Welcome to the Precision Nails Blog

As a salon owner and licensed manicurist, my perspective on the nail industry could not be more practical. While some may be offended by the opinions expressed, please understand that I want to share information and stimulate discussion. Whether you want your nails done or do nails professionally, I hope you find this blog both useful and interesting.

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Jaime Schrabeck, Ph.D.

Sunday, September 30, 2012

Organizing your Salon Space

Article Published in Stylist Magazine, September 2012

How much space do you really need to do your best work? It may be less than you think. Whether you’re planning a new salon or remodeling an existing one, the size of your space doesn’t matter as much as how it’s organized. A small, individual room can be functional, spacious and luxurious if organized efficiently, whereas a large salon can be impractical, cluttered and cheap-looking if it’s not. Having an efficient salon space can reduce your overhead (lease, utilities, equipment, maintenance, etc.) and increase your productivity.

Before spending any money on decorating, expanding or moving your salon, learn what’s required by your state board. Even if you already have a valid salon/facility/establishment license, it’s worth reviewing the current regulations about equipment, ventilation, flooring, plumbing/toilets, product storage, signage, etc. Some states are more restrictive than others; here are specific examples:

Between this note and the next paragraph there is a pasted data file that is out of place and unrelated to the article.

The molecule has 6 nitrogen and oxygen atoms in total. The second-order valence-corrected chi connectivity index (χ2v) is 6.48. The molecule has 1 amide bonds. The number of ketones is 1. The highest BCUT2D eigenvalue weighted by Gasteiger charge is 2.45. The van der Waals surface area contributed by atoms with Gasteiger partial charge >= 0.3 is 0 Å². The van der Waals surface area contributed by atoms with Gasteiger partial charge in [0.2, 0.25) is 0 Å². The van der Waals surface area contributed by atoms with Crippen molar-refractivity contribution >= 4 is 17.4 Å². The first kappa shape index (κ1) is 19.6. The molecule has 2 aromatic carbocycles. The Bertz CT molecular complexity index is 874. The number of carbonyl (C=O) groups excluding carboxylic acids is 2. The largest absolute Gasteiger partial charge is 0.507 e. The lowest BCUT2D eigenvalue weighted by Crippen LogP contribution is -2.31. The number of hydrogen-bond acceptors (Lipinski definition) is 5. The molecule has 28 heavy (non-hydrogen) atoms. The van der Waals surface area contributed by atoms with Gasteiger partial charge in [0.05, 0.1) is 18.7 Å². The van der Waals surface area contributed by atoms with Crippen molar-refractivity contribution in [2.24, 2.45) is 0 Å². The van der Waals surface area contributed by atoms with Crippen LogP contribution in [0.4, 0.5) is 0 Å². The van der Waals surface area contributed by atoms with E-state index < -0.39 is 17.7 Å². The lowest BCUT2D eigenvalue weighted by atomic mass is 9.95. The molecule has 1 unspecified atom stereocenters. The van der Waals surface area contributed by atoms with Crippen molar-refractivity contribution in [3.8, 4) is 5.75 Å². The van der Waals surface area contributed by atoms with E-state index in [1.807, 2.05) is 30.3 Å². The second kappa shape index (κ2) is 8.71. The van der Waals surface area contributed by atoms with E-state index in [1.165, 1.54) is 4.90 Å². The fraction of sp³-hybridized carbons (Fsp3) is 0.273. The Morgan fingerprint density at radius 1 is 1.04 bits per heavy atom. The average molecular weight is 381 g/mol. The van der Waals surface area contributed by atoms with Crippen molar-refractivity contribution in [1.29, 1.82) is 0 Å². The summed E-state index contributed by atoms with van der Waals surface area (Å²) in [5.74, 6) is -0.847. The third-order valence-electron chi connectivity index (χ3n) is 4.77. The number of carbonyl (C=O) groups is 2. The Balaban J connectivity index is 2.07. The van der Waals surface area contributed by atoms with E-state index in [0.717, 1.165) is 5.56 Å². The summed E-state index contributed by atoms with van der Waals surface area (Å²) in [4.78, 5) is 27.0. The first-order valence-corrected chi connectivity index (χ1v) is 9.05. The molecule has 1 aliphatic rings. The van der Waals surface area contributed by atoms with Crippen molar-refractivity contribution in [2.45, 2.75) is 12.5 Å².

California - a drinking fountain that is accessible to the disabled may be required in new buildings and remodels (check with local authorities).
Ohio - a floor plan drawn to scale and a sign at the main entrance “using at least three inch tall letters.”
Oregon - a list of licensees providing services and “a map or directions to the facility if it is located in a rural or isolated area.”
Texas - an “autoclave, dry heat sterilizer or ultraviolet sanitizer” if providing nail services.
Washington - a public liability insurance policy for at least $100,000.
A complete list of regulations for your state can be found online; if you have any questions or concerns, make sure to get a response in writing before proceeding. Required or not, business insurance (both liability and property) is a worthwhile investment to protect your clients, your salon and its contents.

State board requirements aside, your salon environment reflects more than personal style (design choices, color preferences, etc.); it also reflects your priorities, which transcend style. Your first priority should be to protect the health and safety of clients. That’s why cleanliness is so important. There’s no excuse for a dirty salon, except the obvious: the busier you are, the more cleaning needs to be done (dusting!), and the less time you have to do it. That’s all the more reason to simplify your decor, have adequate cleaning supplies available and develop a quick routine for surface cleaning. Sharing the responsibility for cleaning will encourage everyone to do their part and take pride in the salon environment. Deeper cleaning also needs to be done on a regular basis, either by staff or an outside service.